From tragicomedy elements, Gritt, the protagonist, is shown as an entity that seems to disengage from everything: from artistic groups, from family and friends groups, from work tasks, from women’s communities; even when in one scene she is seen asking for social assistance from the state, this request is denied. Bad luck? Adverse fate? From this logic of indifference, the filmmaker Søimer Guttormsen shows her character on the brink of pathos, and in limbo, since we do not know if her languid and unstable way of acting is due to a depressive issue, childish irresponsibility, or because doors are truly closed to her because she is stateless. And to show it, Søimer Guttormsen chooses an eclectic staging at times, with a documentary halo, or with even super 8 inserts, surprising zooms or varied tones, according to the mood of the sequences.

Divided into chapters, Gritt gains great strength from its last two parts, when the symbol of Lilith appears, the mythical Sumerian or Hebrew figure. Here, the figure doesn’t subscribe to the notion of woman as an idea of evil or of insurrection against God, but to cling to it as a strategy of subversion of all the meaning that this construction implies. If men created the idea of Lilith, what would the idea of a Lilith be like from women? Would it exist? It seems to be one of the questions that Søimer Guttormsen assigns to her character, especially when we see Gritt flee from women’s communities or have uncomfortable dialogues with some of her friends or relatives. There is a search that is not communal, she seems to affirm.

Gritt is a portrait of myth and ritual in the face of individuality. The protagonist reveals at various times that she has been working on a play (which we hardly understand since it is never exposed in a concrete way) that confronts the structures in which creation is conceived in the world of the performing arts, as a critique of individualism and capitalist alienation. Reducing the gap of this disconnection from the world is what the filmmaker goes on until the end, until she achieves that her character asserts herself in her creative premises, not as an experiment but as an affirmation of art as a praxis of life, from the performative. And this can be seen as an ironic witchcraft transit or, simply, as a surrender to the forces of nature.


Destello Bravío, the debut feature by the Spanish Ainhoa Rodríguez, is a soulless fable about a community lost in time, portrayed as a stylized fresco. This arcade of men and women, especially middle-aged, is ordered by conservative relationship practices, marked by small-town life, religion, rituals, and insurmountable gender patterns.

Shot in Tierra de Barros, Extremadura, this film populated by ghostly and expressionless characters proposes an approach to the nature of an unlovable community, where there are clearly two sides (and where the female faction stands out as a resistant entity against the patriarchal mandate, although from a very timid dynamic). Here, also, a glance emerges at moments of commiseration and acid touches to depict a Spain that can be narrated or described with some fantastic or surreal codes.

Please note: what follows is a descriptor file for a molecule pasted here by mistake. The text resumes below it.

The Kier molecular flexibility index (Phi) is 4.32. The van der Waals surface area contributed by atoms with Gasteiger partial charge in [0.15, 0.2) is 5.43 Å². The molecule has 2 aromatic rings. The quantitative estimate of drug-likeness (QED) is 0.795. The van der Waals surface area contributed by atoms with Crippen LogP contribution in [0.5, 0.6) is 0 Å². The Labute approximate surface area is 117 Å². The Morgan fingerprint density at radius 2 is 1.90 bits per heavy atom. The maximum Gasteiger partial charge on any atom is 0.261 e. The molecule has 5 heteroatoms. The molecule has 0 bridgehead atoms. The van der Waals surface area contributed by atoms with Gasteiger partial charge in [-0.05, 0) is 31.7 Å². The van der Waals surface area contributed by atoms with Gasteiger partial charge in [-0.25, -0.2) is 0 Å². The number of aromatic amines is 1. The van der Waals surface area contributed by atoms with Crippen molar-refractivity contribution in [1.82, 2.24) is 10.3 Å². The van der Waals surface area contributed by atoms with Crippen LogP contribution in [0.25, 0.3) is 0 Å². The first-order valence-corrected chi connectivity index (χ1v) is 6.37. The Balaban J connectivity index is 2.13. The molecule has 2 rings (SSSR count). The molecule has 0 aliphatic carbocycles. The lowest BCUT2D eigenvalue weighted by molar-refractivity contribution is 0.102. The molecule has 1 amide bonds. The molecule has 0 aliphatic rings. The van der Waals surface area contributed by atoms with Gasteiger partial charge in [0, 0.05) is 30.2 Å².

With echoes of the humor of social criticism of an Ulrich Seidl, an ambivalence appears in the treatment of Destello Bravío (Mighty Flash), since at times it seems that the characters are being admired, or at least treated with some warmth or naivety, and at the same time being ” attacked “from their restless or small obscuritie. Like the sequences about the interaction between the gossiping or frustrated women of the commune, in tea parties with aunts or in church prayers.

In this small town there is no big hell, and rather what the filmmaker proposes is a particular and neat aesthetic, based on fixed shots, where compositions or careful frames are arranged like micro worlds, with room for ellipsis or out-of-field events, and that choreographically materializes what the expressionless and lethargic bodies do not show.

Long Tiger Award Competition

Landscapes of Resistance (Pejzaži otpora)

Director and scriptwriter: Marta Popivoda
Script and playwriting: Ana Vujanovic
Director of Photography: Ivan Markovic
Editor: Jelena Maksimovic
Sound design: Jakov Munižaba
Serbia, Germany, France, 2021, 95 ‘


Direction: Itonje Søimer Guttormsen
Screenplay: Itonje Søimer Guttormsen, Grazia Di Meo, Linda Hverven, Kyrre Hellum
Photography: Patrik Säfström
Editing: Itonje Søimer Guttormsen, Michal Leszczylowski, Geir Ørnholt
Set Design: Marianne Stranger, Nina Buer Brun, Ann-Kristin Talleraas
Music: Erik Ljungren
Producer: Maria Ekerhovd
Cast: Birgitte Larsen, Marte Wexelsen Goksøyr, Lars Øyno, ??Andrine Sæther, Maria
Norway, 2021, 119 min

Destello Bravío (Mighty Flash)

Direction: Ainhoa Rodríguez
Script: Ainhoa Rodríguez
Photography: Willy Jáuregui
Editing: José Luis Picado
Scenography: Laura Garcia-Serrano Negro
Music: Paloma Peñarrubia, Alejandro Lévar
Producer: Ainhoa Rodríguez, Lluís Miñarro
Cast: Guadalupe Gutiérrez, Carmen Valverde, Isabel Mendoza
Spain, 2021, 95 min